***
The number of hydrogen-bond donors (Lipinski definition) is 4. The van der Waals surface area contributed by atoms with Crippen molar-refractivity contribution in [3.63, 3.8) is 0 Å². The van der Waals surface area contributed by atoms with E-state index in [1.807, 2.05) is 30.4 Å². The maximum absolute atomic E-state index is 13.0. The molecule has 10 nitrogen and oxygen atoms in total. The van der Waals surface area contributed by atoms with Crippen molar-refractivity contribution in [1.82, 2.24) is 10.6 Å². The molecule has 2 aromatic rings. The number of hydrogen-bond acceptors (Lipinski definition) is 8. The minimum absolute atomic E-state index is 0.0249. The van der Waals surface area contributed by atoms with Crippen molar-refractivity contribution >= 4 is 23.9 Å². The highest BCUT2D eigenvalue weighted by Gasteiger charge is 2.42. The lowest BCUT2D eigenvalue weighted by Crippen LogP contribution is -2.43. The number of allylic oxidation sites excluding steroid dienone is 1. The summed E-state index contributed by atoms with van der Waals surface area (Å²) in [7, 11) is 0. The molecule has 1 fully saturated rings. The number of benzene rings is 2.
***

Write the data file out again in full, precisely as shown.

The number of hydrogen-bond donors (Lipinski definition) is 4. The van der Waals surface area contributed by atoms with Crippen molar-refractivity contribution in [3.63, 3.8) is 0 Å². The van der Waals surface area contributed by atoms with E-state index in [1.807, 2.05) is 30.4 Å². The maximum absolute atomic E-state index is 13.0. The molecule has 10 nitrogen and oxygen atoms in total. The van der Waals surface area contributed by atoms with Crippen molar-refractivity contribution in [1.82, 2.24) is 10.6 Å². The molecule has 2 aromatic rings. The number of hydrogen-bond acceptors (Lipinski definition) is 8. The minimum absolute atomic E-state index is 0.0249. The van der Waals surface area contributed by atoms with Crippen molar-refractivity contribution >= 4 is 23.9 Å². The highest BCUT2D eigenvalue weighted by Gasteiger charge is 2.42. The lowest BCUT2D eigenvalue weighted by Crippen LogP contribution is -2.43. The number of allylic oxidation sites excluding steroid dienone is 1. The summed E-state index contributed by atoms with van der Waals surface area (Å²) in [7, 11) is 0. The molecule has 1 fully saturated rings. The number of benzene rings is 2.